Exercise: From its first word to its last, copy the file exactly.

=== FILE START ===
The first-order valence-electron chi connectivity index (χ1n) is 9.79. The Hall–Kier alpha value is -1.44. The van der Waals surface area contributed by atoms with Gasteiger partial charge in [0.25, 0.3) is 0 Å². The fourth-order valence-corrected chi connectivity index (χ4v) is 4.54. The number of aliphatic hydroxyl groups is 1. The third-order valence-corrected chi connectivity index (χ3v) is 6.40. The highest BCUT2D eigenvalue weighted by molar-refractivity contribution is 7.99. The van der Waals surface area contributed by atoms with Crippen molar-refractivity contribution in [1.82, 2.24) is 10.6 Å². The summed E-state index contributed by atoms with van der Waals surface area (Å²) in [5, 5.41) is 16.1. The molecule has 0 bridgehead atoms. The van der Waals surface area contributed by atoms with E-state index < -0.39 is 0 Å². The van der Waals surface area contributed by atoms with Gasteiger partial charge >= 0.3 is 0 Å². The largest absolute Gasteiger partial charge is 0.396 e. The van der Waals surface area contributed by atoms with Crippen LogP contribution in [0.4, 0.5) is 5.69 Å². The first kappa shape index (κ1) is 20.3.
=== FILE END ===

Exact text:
The first-order valence-electron chi connectivity index (χ1n) is 9.79. The Hall–Kier alpha value is -1.44. The van der Waals surface area contributed by atoms with Gasteiger partial charge in [0.25, 0.3) is 0 Å². The fourth-order valence-corrected chi connectivity index (χ4v) is 4.54. The number of aliphatic hydroxyl groups is 1. The third-order valence-corrected chi connectivity index (χ3v) is 6.40. The highest BCUT2D eigenvalue weighted by molar-refractivity contribution is 7.99. The van der Waals surface area contributed by atoms with Crippen molar-refractivity contribution in [1.82, 2.24) is 10.6 Å². The summed E-state index contributed by atoms with van der Waals surface area (Å²) in [5, 5.41) is 16.1. The molecule has 0 bridgehead atoms. The van der Waals surface area contributed by atoms with E-state index < -0.39 is 0 Å². The van der Waals surface area contributed by atoms with Gasteiger partial charge >= 0.3 is 0 Å². The largest absolute Gasteiger partial charge is 0.396 e. The van der Waals surface area contributed by atoms with Crippen LogP contribution in [0.4, 0.5) is 5.69 Å². The first kappa shape index (κ1) is 20.3.